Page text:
A historic quill and lap desk used to sign the Treaty of Guadalupe Hidalgo will be auctioned Sept. 7 in Nebraska. The Treaty of Guadalupe Hidalgo was signed Feb. 2, 1848, and brought an end to the Mexican-American war.
California as we know it would not exist without it.
The treaty handed over 525,000 square miles of land to the U.S. It encompassed all of what are now the states of California, Utah and Nevada and parts of Arizona, New Mexico, Colorado and Wyoming. It was America's second-largest land acquisition, after the Louisiana Purchase. In exchange, the largely defeated interim government of Mexico got about $3 million in debt relief and a payment of $15 million.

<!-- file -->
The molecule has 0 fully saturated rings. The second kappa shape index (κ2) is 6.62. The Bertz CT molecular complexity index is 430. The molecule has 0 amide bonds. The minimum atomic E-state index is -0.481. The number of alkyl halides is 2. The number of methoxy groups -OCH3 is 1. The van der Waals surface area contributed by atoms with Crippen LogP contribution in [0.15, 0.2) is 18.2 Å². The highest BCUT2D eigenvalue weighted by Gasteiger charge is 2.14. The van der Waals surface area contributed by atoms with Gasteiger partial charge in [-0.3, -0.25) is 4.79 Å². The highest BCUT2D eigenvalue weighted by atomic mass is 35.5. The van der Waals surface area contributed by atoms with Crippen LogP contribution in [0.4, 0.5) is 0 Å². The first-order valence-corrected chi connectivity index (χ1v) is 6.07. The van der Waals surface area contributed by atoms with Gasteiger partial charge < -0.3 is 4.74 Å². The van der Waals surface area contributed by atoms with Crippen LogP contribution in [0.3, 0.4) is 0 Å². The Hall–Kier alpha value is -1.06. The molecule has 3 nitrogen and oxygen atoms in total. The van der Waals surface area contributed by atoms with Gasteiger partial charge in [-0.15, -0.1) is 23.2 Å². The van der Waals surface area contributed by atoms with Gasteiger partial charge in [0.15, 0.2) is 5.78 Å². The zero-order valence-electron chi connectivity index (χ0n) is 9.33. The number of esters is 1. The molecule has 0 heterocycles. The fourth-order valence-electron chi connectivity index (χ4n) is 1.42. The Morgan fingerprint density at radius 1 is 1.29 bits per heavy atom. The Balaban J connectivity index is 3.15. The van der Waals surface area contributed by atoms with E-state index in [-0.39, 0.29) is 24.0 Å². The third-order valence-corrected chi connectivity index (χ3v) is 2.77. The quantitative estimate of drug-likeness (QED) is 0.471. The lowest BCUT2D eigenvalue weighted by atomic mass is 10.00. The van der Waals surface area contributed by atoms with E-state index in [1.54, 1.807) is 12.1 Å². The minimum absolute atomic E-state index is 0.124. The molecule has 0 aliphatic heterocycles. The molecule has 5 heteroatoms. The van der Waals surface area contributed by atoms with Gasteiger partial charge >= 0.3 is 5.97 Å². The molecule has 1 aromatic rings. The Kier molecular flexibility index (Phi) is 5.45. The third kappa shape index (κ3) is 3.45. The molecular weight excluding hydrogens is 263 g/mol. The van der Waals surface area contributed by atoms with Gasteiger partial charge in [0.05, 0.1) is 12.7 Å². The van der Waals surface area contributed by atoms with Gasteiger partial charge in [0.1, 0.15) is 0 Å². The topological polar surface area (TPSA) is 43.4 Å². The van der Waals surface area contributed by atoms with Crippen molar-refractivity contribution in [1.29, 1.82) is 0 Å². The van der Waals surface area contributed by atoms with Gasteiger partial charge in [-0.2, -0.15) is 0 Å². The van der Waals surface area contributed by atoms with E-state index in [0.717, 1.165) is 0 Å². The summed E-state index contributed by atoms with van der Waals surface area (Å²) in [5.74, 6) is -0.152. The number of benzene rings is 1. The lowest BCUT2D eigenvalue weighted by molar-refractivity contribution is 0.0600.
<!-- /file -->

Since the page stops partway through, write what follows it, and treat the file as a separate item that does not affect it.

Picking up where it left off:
The terms of the treaty were said to be largely dictated by State Department representative Nicholas Trist, operating with Gen. Winfield Scott in Mexico City. President Polk, frustrated by delays in securing a treaty, had recalled Trist, who had declined to agree to the recall. Once completed and signed, the Treaty of Guadalupe Hidalgo was ratified by the Senate, but Polk, furious, fired Trist from his State Department position.
According to Aumann Auctions, which will be offering the artifacts at auction, Trist's expenses were not reimbursed for more than two decades, driving him into financial ruin. After the war, he returned to Virginia, where he practiced law; late in life, he was made postmaster general of Alexandria.